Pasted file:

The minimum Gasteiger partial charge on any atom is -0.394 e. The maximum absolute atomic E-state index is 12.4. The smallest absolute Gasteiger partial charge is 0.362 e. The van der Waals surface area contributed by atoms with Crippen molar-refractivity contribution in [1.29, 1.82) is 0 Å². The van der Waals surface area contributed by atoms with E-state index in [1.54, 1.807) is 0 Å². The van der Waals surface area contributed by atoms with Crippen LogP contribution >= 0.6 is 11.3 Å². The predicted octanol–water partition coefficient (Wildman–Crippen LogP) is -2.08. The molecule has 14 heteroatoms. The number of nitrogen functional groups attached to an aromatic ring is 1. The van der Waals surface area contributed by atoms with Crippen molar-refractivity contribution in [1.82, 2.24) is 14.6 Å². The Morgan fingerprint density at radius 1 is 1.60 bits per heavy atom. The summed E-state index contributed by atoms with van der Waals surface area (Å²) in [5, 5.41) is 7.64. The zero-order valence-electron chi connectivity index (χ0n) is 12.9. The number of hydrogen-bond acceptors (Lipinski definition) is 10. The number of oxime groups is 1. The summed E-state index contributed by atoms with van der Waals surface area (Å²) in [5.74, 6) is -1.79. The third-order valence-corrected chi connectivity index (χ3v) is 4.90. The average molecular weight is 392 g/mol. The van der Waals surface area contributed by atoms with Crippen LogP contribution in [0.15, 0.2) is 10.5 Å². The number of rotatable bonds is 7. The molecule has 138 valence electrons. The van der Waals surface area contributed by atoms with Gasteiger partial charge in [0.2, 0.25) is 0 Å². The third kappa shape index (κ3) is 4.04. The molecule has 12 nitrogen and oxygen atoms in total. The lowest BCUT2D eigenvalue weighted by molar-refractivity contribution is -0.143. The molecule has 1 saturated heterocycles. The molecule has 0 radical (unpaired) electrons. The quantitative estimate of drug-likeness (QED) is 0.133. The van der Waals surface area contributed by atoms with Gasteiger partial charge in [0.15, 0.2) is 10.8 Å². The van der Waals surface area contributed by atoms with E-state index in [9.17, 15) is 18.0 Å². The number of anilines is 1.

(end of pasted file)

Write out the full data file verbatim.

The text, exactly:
The minimum Gasteiger partial charge on any atom is -0.394 e. The maximum absolute atomic E-state index is 12.4. The smallest absolute Gasteiger partial charge is 0.362 e. The van der Waals surface area contributed by atoms with Crippen molar-refractivity contribution in [1.29, 1.82) is 0 Å². The van der Waals surface area contributed by atoms with E-state index in [1.54, 1.807) is 0 Å². The van der Waals surface area contributed by atoms with Crippen LogP contribution >= 0.6 is 11.3 Å². The predicted octanol–water partition coefficient (Wildman–Crippen LogP) is -2.08. The molecule has 14 heteroatoms. The number of nitrogen functional groups attached to an aromatic ring is 1. The van der Waals surface area contributed by atoms with Crippen molar-refractivity contribution in [1.82, 2.24) is 14.6 Å². The Morgan fingerprint density at radius 1 is 1.60 bits per heavy atom. The summed E-state index contributed by atoms with van der Waals surface area (Å²) in [5, 5.41) is 7.64. The zero-order valence-electron chi connectivity index (χ0n) is 12.9. The number of hydrogen-bond acceptors (Lipinski definition) is 10. The number of oxime groups is 1. The summed E-state index contributed by atoms with van der Waals surface area (Å²) in [5.74, 6) is -1.79. The third-order valence-corrected chi connectivity index (χ3v) is 4.90. The average molecular weight is 392 g/mol. The van der Waals surface area contributed by atoms with Crippen LogP contribution in [0.15, 0.2) is 10.5 Å². The number of rotatable bonds is 7. The molecule has 138 valence electrons. The van der Waals surface area contributed by atoms with Gasteiger partial charge in [0.2, 0.25) is 0 Å². The third kappa shape index (κ3) is 4.04. The molecule has 12 nitrogen and oxygen atoms in total. The lowest BCUT2D eigenvalue weighted by molar-refractivity contribution is -0.143. The molecule has 1 saturated heterocycles. The molecule has 0 radical (unpaired) electrons. The quantitative estimate of drug-likeness (QED) is 0.133. The van der Waals surface area contributed by atoms with Gasteiger partial charge in [0.15, 0.2) is 10.8 Å². The van der Waals surface area contributed by atoms with E-state index in [9.17, 15) is 18.0 Å². The number of anilines is 1.